September 22, 2017
Policing Grants
AMO has just been provided details regarding the government’s plan for policing grants in 2018-19. Earlier in September, the Ministry of Community Safety and Correctional Services (MCSCS) wrote to Police Chiefs and Police Service Board Chairs to advise that for next year, police services will again have the option to apply for funding under the old or new model.

The Ministry has also advised that 2018-19 will be the last year in which the Provincial Anti-Violence Intervention Strategy (PAVIS), Community Policing Partnership (CPP), and the 1,000 Officers grants will be offered. For the past twelve years, these three grants have funded the provincial cost share of over 2,000 front-line officers. New granting criteria for 2019-20 will not necessarily be directed to front-line officers in the future.

Questions related to this potential financial risk should be discussed locally with Boards and Chiefs. Specific questions related to policing grants should be directed to the MCSCS. If you have any questions, please contact Steffie.Anastasopoulos@ontario.ca or James.Y.Lee@ontario.ca.

New Policing Bill Anticipated This Fall
After five years of consultation through the Future of Policing Advisory Committee, a new Police Services Act is expected to be introduced this fall. Municipal governments are looking for three key changes to improve and modernize policing and public safety services:
  • Reforms that improve the effectiveness and efficiency of police spending, especially in smaller communities. Increased police spending does not mean increased public safety and security. New legislation must consider sustainability.
  • The civilianization of specific functions that do not require a police officer, to manage costs and effective use of resources. Efforts to modernize policing must clearly allow civilians to perform some non-core policing functions that do not necessitate an armed, sworn officer.
  • Governance reforms that clarify the mandate of police services boards and provide resources to support effective civilian oversight. Designing a successful civilian oversight system through police services boards is a critical part of the future. This must include Ministry resources for board training and support.
Ontarians pay the highest policing costs in the country. This includes both provincial and municipal spending. In 2014-2015, Ontarians spent $347 per capita on policing, which is at least $20 more than Albertans, $38 more than Quebecers, and $58 more than British Columbians. AMO is seeking to modernize policing, so that all Ontario communities can afford police services, along with all the other public programs and services that keep people safe and healthy. An updated report on emergency service costs in Ontario was provided at the 2017 AMO Conference. A copy of that presentation is available under DOWNLOADS to the left.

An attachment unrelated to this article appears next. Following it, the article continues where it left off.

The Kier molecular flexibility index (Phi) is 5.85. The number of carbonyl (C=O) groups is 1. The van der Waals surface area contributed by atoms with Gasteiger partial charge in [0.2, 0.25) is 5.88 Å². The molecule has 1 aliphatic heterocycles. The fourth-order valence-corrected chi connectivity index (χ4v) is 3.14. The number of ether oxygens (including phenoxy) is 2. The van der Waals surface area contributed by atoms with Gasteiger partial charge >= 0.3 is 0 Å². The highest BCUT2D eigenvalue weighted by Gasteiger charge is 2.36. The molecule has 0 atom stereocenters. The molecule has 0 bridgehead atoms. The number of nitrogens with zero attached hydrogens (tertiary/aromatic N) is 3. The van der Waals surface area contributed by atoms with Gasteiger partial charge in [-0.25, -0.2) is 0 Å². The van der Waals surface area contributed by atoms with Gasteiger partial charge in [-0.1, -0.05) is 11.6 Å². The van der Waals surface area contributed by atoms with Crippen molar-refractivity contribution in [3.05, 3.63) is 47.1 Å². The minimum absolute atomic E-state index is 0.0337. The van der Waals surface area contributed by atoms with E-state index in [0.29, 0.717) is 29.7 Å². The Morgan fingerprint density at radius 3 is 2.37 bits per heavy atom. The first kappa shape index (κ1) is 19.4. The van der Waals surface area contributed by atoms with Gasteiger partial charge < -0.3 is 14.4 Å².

Bill 68, Modernizing Ontario's Municipal Legislation Act, 2017 (MOMLA) Timing
  • The changes made through MOMLA will come into force in phases. While some sections of MOMLA came into force on Royal Assent, many of the sections will come into force on dates to be proclaimed. A phased approach to proclamation has been confirmed, which would bring certain amendments into force on January 1, 2018 and March 1, 2019, respectively.
  • The changes made through MOMLA that will come into force on January 1, 2018, include provisions respecting small business programs, open meetings, and other provisions.
  • The second proclamation date is March 1, 2019, and will bring into force changes to municipal accountability and transparency framework that include provisions respecting codes of conduct, integrity commissioner, conflict of interest, mandatory policies and other provisions. This includes the requirement for a policy regarding the relationship between members of council and the officers and employees of the municipality.
  • For more information about the proclamation of certain MOMLA provisions, please refer to the legislation on E-laws where in force timing will be embedded.

Timeline

Phase 1: January 1, 2018
  • Changes to council composition (including temporary replacement of a member of upper tier council)
  • New definition of a meeting
  • New closed meeting exceptions
  • Electronic participation in council meetings
  • Small business programs
Phase 2: March 1, 2019
  • Codes of Conduct
  • Integrity Commissioner provisions
  • Policy on Staff-Council relations
  • Policy for pregnancy/ parental leave
  • Policy for protection of a tree canopy
TBD
  • Amendments related to property taxes, tax collection and tax sales Prudent Investor Status
AMO will continue to monitor progress and keep members informed.